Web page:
Good to know before you come to NZ

New Zealand goes through four seasons – summer, autumn, winter, and spring – just like any other country that lies in a temperate region on either the Northern or Southern Hemisphere.

We translate the seasons in New Zealand to months, see below:

Spring (September – November)

Highlights:

  • It’s the time of the year to see spring blossoms.

  • There should still be some snow on the mountain tops.

Pros:

  • It is not a very busy season, although there are school holidays that fall in this season so things

  • may be a bit more busy during the school holidays period.

  • If snow conditions are still good, you can still go skiing early spring.

Cons:

  • It is still cold but getting warmer. By the time November arrives, it should start to feel like summer.

  • The weather is still pretty unstable and lots of rain tends to fall, especially in October.

Summer (December – February)

Highlights:

  • You can pick fruits or visit fruit stalls, especially on the South Island.

  • You can visit beaches on the North Island or South Island.

  • This is the time of the year (Christmas) that the pohutukawa and southern rata are in bloom.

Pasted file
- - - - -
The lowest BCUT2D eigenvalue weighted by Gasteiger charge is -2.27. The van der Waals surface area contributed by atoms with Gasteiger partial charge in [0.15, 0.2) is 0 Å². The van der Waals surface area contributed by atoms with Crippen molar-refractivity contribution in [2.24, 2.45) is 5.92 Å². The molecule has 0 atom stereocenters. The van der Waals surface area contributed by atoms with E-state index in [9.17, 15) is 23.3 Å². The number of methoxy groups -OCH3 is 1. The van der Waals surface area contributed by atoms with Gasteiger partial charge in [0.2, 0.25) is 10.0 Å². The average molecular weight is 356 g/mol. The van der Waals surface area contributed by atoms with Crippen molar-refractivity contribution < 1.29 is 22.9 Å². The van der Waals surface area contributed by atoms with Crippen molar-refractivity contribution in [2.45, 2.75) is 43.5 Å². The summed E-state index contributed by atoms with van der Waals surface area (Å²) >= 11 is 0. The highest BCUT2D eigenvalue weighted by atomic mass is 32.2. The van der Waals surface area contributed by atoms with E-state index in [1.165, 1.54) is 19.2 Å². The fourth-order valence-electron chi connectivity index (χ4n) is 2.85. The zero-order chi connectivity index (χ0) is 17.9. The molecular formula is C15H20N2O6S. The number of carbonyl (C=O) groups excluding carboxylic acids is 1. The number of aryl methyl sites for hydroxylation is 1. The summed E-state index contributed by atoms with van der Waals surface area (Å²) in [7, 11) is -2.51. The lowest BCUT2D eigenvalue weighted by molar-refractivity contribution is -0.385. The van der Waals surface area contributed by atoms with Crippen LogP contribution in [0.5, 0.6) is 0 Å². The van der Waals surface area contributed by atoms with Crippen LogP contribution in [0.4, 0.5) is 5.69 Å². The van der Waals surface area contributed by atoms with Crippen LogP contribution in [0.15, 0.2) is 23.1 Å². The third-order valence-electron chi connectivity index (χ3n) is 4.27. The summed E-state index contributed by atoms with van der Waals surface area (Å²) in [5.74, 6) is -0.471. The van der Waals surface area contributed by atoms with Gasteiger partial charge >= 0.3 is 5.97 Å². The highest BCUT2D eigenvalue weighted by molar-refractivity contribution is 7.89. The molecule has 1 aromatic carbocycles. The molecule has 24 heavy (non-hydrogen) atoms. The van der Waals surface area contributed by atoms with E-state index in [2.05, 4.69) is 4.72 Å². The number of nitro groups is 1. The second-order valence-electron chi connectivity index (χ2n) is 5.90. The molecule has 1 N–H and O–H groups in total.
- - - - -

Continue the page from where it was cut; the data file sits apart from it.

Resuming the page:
Pros:

  • The temperatures should be pleasant and warm, and you can expect lots of sun.

  • You can go anywhere or do anything, except for skiing, but the latter also applies to autumn.

Cons:

  • It is the busiest season of the year with tourists entering New Zealand

  • New Zealanders often take a long vacation.

  • There is not much snow on the mountains, except for mountains that are very high like 

       Mount Cook, which tends to have snow on its top all year round.

Autumn (March – May)

Highlights:

       selected places.

  • Mountain tops can have a dusting of snow.

Pros:

  • The weather is still good to be out and about, but rainfall tends to increase

       in this season.

  • It is not a very busy season, especially toward the end of autumn.

Cons:

  • This is the season that it starts to get cold in New Zealand, especially at night.

  • The weather deteriorates as the end of autumn approaches.

Winter (June – August)

Highlights:

  • The mountains on the South Island are snow-capped or snow-covered.

       They may also be snow-capped on the North Island.

  • You can go skiing on either the South Island, which has the most ski fields,

       or on the North Island in the Central Plateau where the volcanoes are located.

Pros:

  • Winter offers some of the best light for landscape photography in

       New Zealand – if you are into that.

  • Except for in and around skiing areas, winter is generally not a very busy season,

      but there is a school holiday period that falls in this season when things can get very

      busy in places such as Queenstown and Mount Hutt on the South Island.

Cons:

  • It can get very cold sometimes, especially on the South Island at night.

  • Travel can be disrupted due to snow or ice on the road, or heavy rainfall.

If you come on our course in winter make sure you are prepared with a warm hat, scarf, warm socks and a good jacket.

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